The Sheperds Purse: Tapestry - Repas Champetre

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From Tournai, from the end of the 15th c. A group of shepherds and shepherdesses appear to have been joined by a few well-dressed men and women for a picnic on the grass. Most, although not the best-dressed, of the company wear pouch-belts, most plain but some with attachments. To wit:


A well-dressed man immediately accompanying the best dressed woman wears no pouch-belt, only a regular belt.
A man with "middle rank" dress, pouring wine, has no belt visible, and a pouch-belt would be expected to be visible.
Two men wearing "middle rank" dress wear what might be a pouch-belt with a zigzag finish to the lower edge. In one case, it is brown and otherwise unornamented. In the other case it is white, has a brown stripe along the lower edge, has a long fipple-flute stuck under it, and it is associated with a knife(?) and some other object that may be attached to it.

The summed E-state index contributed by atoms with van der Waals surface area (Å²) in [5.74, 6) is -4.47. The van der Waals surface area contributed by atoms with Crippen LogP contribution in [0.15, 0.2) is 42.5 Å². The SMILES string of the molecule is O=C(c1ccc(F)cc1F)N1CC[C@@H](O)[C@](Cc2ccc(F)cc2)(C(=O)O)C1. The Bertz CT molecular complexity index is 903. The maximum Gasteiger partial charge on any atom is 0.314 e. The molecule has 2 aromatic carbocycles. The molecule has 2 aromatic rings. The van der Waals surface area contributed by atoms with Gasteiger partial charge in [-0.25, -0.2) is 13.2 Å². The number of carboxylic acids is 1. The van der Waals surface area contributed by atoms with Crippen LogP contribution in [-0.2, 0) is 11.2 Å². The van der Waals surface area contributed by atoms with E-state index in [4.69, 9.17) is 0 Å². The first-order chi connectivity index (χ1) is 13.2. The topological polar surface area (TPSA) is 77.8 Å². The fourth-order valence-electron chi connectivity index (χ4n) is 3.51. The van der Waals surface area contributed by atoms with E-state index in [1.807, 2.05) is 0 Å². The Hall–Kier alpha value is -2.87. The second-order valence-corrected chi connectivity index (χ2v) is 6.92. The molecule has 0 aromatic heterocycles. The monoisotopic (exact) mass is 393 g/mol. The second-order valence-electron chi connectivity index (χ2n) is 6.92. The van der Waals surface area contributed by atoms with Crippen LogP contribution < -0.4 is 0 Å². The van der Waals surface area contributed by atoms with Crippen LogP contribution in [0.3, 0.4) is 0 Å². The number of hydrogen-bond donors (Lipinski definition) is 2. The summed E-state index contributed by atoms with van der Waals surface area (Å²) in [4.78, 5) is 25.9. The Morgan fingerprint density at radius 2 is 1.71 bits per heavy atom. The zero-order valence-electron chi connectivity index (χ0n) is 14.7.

A man wearing lower-middle rank clothing wears a white pouch-belt with a line along the lower middle possibly indicating a flap. Along the top edge (not clear whether attached or not) is a brown (leather?) belt around which are three rings from which hang a small knife in sheath and a round box (the third is unused).

A bagpiper in the distance, wearing lower rank clothing, may be wearing a pouch-belt, but this is unclear because his arm is in the way.

Two smaller male figures in the foreground (boys?) are wearing white pouch belts with a line along the lower middle and no attachments.


The best dressed woman (wearing gold brocade) wears no belt of any type.
Four women wearing low-to-middle class dress wear plain white pouch-belts with the line but no attachments.

A fifth woman, in the background, may be wearing a similar pouch, but it is mostly hidden behind something she is carrying. Another woman separated from the diners is sitting and spinning and wears a plain pouch similar to the above.

Two smaller female figures in the foreground (girls?) wear plain white pouch belts with the line but no attachments.


Les Fastes de la Tapisserie du XVe au XVIIIe Siècle. 1984. Institut de France. Musée Jacquemart-André, Paris. Plate 3 (plus detail on p.15)